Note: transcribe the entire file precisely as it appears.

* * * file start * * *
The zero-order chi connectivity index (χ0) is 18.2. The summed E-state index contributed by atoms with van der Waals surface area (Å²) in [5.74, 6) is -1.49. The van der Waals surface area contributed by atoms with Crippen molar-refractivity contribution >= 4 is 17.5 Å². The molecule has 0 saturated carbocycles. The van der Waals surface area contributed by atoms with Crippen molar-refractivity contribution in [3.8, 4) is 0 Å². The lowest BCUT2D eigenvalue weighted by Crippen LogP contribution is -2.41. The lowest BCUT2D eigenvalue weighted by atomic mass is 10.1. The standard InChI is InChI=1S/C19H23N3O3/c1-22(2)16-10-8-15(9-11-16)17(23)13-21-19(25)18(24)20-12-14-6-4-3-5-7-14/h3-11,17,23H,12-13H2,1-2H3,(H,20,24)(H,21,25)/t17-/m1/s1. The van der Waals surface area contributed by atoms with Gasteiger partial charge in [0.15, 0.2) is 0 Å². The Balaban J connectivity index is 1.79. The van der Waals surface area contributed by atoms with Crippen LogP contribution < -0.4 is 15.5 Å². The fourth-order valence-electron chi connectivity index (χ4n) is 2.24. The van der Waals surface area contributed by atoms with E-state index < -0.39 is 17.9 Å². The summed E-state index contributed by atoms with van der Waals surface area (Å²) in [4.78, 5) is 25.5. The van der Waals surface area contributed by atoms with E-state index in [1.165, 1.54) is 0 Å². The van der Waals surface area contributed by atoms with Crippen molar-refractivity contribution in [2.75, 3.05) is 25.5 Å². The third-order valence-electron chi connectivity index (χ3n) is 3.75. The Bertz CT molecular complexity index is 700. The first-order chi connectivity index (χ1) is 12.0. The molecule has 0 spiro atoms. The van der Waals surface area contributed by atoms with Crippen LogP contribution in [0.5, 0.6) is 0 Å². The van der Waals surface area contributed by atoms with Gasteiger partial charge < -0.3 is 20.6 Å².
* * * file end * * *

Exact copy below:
The zero-order chi connectivity index (χ0) is 18.2. The summed E-state index contributed by atoms with van der Waals surface area (Å²) in [5.74, 6) is -1.49. The van der Waals surface area contributed by atoms with Crippen molar-refractivity contribution >= 4 is 17.5 Å². The molecule has 0 saturated carbocycles. The van der Waals surface area contributed by atoms with Crippen molar-refractivity contribution in [3.8, 4) is 0 Å². The lowest BCUT2D eigenvalue weighted by Crippen LogP contribution is -2.41. The lowest BCUT2D eigenvalue weighted by atomic mass is 10.1. The standard InChI is InChI=1S/C19H23N3O3/c1-22(2)16-10-8-15(9-11-16)17(23)13-21-19(25)18(24)20-12-14-6-4-3-5-7-14/h3-11,17,23H,12-13H2,1-2H3,(H,20,24)(H,21,25)/t17-/m1/s1. The van der Waals surface area contributed by atoms with Gasteiger partial charge in [0.15, 0.2) is 0 Å². The Balaban J connectivity index is 1.79. The van der Waals surface area contributed by atoms with Crippen LogP contribution < -0.4 is 15.5 Å². The fourth-order valence-electron chi connectivity index (χ4n) is 2.24. The van der Waals surface area contributed by atoms with E-state index < -0.39 is 17.9 Å². The summed E-state index contributed by atoms with van der Waals surface area (Å²) in [4.78, 5) is 25.5. The van der Waals surface area contributed by atoms with E-state index in [1.165, 1.54) is 0 Å². The van der Waals surface area contributed by atoms with Crippen molar-refractivity contribution in [2.75, 3.05) is 25.5 Å². The third-order valence-electron chi connectivity index (χ3n) is 3.75. The Bertz CT molecular complexity index is 700. The first-order chi connectivity index (χ1) is 12.0. The molecule has 0 spiro atoms. The van der Waals surface area contributed by atoms with Crippen LogP contribution in [0.5, 0.6) is 0 Å². The van der Waals surface area contributed by atoms with Gasteiger partial charge < -0.3 is 20.6 Å².